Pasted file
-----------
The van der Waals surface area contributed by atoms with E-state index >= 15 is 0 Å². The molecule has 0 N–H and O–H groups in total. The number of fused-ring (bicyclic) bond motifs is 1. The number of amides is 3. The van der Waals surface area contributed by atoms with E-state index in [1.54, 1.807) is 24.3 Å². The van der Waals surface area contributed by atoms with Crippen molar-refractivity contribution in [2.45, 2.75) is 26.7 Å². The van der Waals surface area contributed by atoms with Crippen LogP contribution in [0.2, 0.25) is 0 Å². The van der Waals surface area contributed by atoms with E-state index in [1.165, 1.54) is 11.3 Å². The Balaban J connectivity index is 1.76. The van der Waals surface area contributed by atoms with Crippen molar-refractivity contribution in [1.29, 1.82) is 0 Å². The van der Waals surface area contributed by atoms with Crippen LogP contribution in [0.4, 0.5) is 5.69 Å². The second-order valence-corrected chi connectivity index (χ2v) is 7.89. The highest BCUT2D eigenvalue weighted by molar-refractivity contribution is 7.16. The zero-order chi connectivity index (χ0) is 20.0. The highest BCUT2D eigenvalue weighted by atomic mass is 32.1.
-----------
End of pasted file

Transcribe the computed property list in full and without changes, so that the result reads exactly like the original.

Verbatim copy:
The van der Waals surface area contributed by atoms with E-state index >= 15 is 0 Å². The molecule has 0 N–H and O–H groups in total. The number of fused-ring (bicyclic) bond motifs is 1. The number of amides is 3. The van der Waals surface area contributed by atoms with E-state index in [1.54, 1.807) is 24.3 Å². The van der Waals surface area contributed by atoms with Crippen molar-refractivity contribution in [2.45, 2.75) is 26.7 Å². The van der Waals surface area contributed by atoms with Crippen LogP contribution in [0.2, 0.25) is 0 Å². The van der Waals surface area contributed by atoms with E-state index in [1.165, 1.54) is 11.3 Å². The Balaban J connectivity index is 1.76. The van der Waals surface area contributed by atoms with Crippen molar-refractivity contribution in [1.29, 1.82) is 0 Å². The van der Waals surface area contributed by atoms with Crippen LogP contribution in [0.4, 0.5) is 5.69 Å². The second-order valence-corrected chi connectivity index (χ2v) is 7.89. The highest BCUT2D eigenvalue weighted by molar-refractivity contribution is 7.16. The zero-order chi connectivity index (χ0) is 20.0. The highest BCUT2D eigenvalue weighted by atomic mass is 32.1.